Most readers are probably acquainted with at least the outline history of the World Wide Web [WWW], developed originally, beginning in 1989, by Sir Tim Berners-Lee and Robert Cailliau at the European nuclear research establishment, CERN (Organisation Européenne pour la Recherche Nucléaire). At the time, the Internet was very much a new thing, and that first project was aimed at using hyper-text to make accessing scientific information easier. (There were other search and indexing tools available, like Archie and Gopher, but none had really caught on in a big way.) The new WWW was made accessible to the public via the Internet in August, 1991.
As an article at Ars Technica reminds us, it was twenty years ago today, on April 30, 1993, that CERN announced the conclusion of an internal debate, making the WWW technology freely available to anyone, putting three software packages in the public domain: a basic Web server, a basic client (a line mode browser), and a common library. Quoting from the announcement:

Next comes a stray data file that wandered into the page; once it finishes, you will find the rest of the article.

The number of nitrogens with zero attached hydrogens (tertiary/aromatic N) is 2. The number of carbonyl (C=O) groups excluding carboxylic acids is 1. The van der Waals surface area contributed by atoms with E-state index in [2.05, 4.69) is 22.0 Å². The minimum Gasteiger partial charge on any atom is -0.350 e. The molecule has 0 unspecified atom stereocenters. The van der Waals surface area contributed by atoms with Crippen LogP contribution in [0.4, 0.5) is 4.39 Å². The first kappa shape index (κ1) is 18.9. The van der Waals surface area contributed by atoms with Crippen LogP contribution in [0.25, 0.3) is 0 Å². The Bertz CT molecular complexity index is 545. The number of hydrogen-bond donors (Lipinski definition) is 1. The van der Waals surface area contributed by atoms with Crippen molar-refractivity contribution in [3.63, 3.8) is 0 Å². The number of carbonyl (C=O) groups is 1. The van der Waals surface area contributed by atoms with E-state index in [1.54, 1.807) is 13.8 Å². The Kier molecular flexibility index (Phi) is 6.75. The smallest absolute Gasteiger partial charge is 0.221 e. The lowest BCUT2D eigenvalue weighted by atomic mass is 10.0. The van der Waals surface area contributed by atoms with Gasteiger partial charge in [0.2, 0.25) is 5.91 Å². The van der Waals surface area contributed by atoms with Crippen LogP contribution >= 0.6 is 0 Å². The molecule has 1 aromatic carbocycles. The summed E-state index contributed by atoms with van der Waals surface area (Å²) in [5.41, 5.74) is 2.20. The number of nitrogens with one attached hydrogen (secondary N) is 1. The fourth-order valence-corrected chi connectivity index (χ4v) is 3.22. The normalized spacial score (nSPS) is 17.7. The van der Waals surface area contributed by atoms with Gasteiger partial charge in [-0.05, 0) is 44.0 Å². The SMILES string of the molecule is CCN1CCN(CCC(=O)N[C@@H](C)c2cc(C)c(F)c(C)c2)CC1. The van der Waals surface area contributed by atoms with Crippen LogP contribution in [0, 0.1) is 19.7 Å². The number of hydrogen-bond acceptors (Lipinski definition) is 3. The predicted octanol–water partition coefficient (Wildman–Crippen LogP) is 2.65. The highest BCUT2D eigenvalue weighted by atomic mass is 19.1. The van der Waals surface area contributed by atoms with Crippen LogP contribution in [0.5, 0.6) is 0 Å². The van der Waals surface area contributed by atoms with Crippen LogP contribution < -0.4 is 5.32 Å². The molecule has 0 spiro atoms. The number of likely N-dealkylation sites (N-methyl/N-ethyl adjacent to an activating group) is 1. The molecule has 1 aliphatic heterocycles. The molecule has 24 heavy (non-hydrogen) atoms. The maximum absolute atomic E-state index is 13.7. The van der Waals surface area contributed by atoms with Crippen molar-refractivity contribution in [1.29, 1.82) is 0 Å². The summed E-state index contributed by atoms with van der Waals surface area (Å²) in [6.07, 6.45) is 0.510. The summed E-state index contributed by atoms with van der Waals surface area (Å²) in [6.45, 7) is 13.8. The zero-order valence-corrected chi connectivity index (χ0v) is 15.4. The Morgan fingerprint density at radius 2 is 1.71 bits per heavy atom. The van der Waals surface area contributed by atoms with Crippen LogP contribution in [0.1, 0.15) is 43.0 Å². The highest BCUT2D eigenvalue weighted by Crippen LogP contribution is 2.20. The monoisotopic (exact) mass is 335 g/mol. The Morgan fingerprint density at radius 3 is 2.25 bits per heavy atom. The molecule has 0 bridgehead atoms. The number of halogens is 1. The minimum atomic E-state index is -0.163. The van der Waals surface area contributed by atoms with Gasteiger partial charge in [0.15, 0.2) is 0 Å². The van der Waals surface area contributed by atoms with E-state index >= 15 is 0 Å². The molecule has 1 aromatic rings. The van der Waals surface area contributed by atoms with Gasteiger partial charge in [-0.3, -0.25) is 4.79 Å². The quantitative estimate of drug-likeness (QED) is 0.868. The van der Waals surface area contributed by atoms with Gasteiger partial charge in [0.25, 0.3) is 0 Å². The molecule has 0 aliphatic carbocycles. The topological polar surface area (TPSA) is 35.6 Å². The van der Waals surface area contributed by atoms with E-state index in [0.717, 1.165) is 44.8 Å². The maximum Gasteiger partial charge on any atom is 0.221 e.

CERN’s intention in this is to further compatibility, common practices, and standards in networking and computer supported collaboration.
CERN has announced today that, in commemoration of that 1993 decision, it is starting a project to restore the world’s first website, which was hosted on Berners-Lee’s NeXT workstation, and explained how to use the new technology. (A slightly later copy is available here.) It also intends to restore related files and documents.
To mark the anniversary of the publication of the document that made web technology free for everyone to use, CERN is starting a project to restore the first website and to preserve the digital assets that are associated with the birth of the web. To learn more about the project and the first website, visit http://info.cern.ch
CERN also has a restoration project page.